i could certainly do with it.

  34. may
    September 10th, 2012 at 12:00 | #34

    @Troy Prideaux

    well,sort of.but it’s the best paper in Oz(imho) (which is not really saying much)
    and the potential for being better-than-just goodish, is huge.

    sigh.

    the call for an improvement in financial literacy in todays fin in the light of everyone in Australia being personally exposed to the variety of the financial industry is a step in the right direction.(imho (again))

    i could certainly do with it.

  35. September 10th, 2012 at 21:56 | #35

    This MSM meme about a sudden fear of “trolls” has me worried.

    Firstly, everyone who uses the internet knows what a “troll” is. It isn’t simply someone who is abusive, offensive or otherwise disagreeable. The key to trolldom is dishonesty and an agenda (usually poorly hidden, or denied – eg. climate denier trolls/concern trolls).

    Abuse is just abuse and certainly nothing to do with being a “troll”. Some trolls can be infuriatingly urbane as they try to destroy all that is good about the internet.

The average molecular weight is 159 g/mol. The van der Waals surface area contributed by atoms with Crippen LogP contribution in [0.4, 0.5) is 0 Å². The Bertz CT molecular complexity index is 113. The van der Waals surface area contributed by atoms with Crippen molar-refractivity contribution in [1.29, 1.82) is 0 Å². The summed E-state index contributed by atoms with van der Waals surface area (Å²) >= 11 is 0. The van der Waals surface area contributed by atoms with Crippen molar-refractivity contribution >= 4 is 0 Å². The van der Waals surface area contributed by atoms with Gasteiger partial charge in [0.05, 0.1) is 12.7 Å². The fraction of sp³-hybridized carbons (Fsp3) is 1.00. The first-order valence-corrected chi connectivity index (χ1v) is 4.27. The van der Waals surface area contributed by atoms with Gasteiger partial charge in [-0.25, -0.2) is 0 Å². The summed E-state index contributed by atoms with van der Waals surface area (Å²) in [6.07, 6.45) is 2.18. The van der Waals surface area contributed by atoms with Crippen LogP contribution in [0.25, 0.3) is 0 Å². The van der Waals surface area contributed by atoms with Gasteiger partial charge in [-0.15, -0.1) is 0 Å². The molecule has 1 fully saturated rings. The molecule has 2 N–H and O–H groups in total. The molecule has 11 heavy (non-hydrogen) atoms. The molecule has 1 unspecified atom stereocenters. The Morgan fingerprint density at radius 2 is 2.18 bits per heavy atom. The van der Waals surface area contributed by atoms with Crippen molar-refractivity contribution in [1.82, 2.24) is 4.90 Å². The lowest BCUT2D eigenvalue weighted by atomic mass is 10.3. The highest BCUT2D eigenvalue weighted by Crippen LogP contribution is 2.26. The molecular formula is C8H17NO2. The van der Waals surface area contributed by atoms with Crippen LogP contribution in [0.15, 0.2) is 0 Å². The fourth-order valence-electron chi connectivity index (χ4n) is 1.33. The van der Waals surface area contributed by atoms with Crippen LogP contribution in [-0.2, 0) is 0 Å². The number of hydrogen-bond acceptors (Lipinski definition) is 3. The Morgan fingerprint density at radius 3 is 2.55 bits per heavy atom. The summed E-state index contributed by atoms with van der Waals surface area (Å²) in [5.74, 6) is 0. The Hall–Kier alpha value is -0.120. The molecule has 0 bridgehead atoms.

So, there’s no problem with “twitter trolls”.

    Then why the sudden flurry of what look like conveniently contrived “outrages” relating to so-called ‘social media’, together with a straight-faced call by our MSM for strict regulation?

    With ‘Leveson’ on its way and the Govt supposedly considering ‘Finklestein’, and given that we are – as Assange put it – burning traditional media to the ground, as well as the MSM’s dire state where they couldn’t accurately report a minute’s silence unless they were paid by Rolex to do so – I have a nervous feeling.

    The biggest liars and bullies in our society have huge megaphones but we have the equivalent of passing notes in class when they have their backs turned, and they don’t like it at all.

    You don’t need a tin-foil-hat to guess that this whole “troll” thing is a fabrication designed to facilitate legislative constraint on our ability to communicate freely with each other (anonymously if we choose) while leaving the megaphones to people like……, who would want that?

  36. September 10th, 2012 at 21:56 | #36

    This MSM meme about a sudden fear of “trolls” has me worried.

    Firstly, everyone who uses the internet knows what a “troll” is. It isn’t simply someone who is abusive, offensive or otherwise disagreeable. The key to trolldom is dishonesty and an agenda (usually poorly hidden, or denied – eg. climate denier trolls/concern trolls).

    Abuse is just abuse and certainly nothing to do with being a “troll”. Some trolls can be infuriatingly urbane as they try to destroy all that is good about the internet.